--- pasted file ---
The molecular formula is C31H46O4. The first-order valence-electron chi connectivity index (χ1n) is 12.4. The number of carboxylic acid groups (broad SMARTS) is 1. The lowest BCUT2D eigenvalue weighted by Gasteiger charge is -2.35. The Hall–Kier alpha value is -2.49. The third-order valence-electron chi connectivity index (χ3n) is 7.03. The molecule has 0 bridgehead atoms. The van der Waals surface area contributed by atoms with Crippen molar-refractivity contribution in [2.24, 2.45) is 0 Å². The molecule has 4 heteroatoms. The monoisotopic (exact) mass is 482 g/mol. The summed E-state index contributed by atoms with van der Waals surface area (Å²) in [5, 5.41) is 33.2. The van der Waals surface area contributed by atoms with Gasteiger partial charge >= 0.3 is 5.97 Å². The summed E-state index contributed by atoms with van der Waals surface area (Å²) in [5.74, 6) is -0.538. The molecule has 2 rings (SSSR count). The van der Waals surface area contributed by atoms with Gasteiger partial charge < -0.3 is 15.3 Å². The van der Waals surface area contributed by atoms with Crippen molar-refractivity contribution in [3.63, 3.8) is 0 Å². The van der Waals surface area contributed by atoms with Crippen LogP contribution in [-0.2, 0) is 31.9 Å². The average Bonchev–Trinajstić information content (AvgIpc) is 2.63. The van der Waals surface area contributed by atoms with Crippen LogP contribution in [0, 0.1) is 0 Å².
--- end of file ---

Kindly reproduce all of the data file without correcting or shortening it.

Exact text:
The molecular formula is C31H46O4. The first-order valence-electron chi connectivity index (χ1n) is 12.4. The number of carboxylic acid groups (broad SMARTS) is 1. The lowest BCUT2D eigenvalue weighted by Gasteiger charge is -2.35. The Hall–Kier alpha value is -2.49. The third-order valence-electron chi connectivity index (χ3n) is 7.03. The molecule has 0 bridgehead atoms. The van der Waals surface area contributed by atoms with Crippen molar-refractivity contribution in [2.24, 2.45) is 0 Å². The molecule has 4 heteroatoms. The monoisotopic (exact) mass is 482 g/mol. The summed E-state index contributed by atoms with van der Waals surface area (Å²) in [5, 5.41) is 33.2. The van der Waals surface area contributed by atoms with Gasteiger partial charge >= 0.3 is 5.97 Å². The summed E-state index contributed by atoms with van der Waals surface area (Å²) in [5.74, 6) is -0.538. The molecule has 2 rings (SSSR count). The van der Waals surface area contributed by atoms with Gasteiger partial charge < -0.3 is 15.3 Å². The van der Waals surface area contributed by atoms with Crippen molar-refractivity contribution in [3.63, 3.8) is 0 Å². The van der Waals surface area contributed by atoms with Crippen LogP contribution in [-0.2, 0) is 31.9 Å². The average Bonchev–Trinajstić information content (AvgIpc) is 2.63. The van der Waals surface area contributed by atoms with Crippen LogP contribution in [0, 0.1) is 0 Å².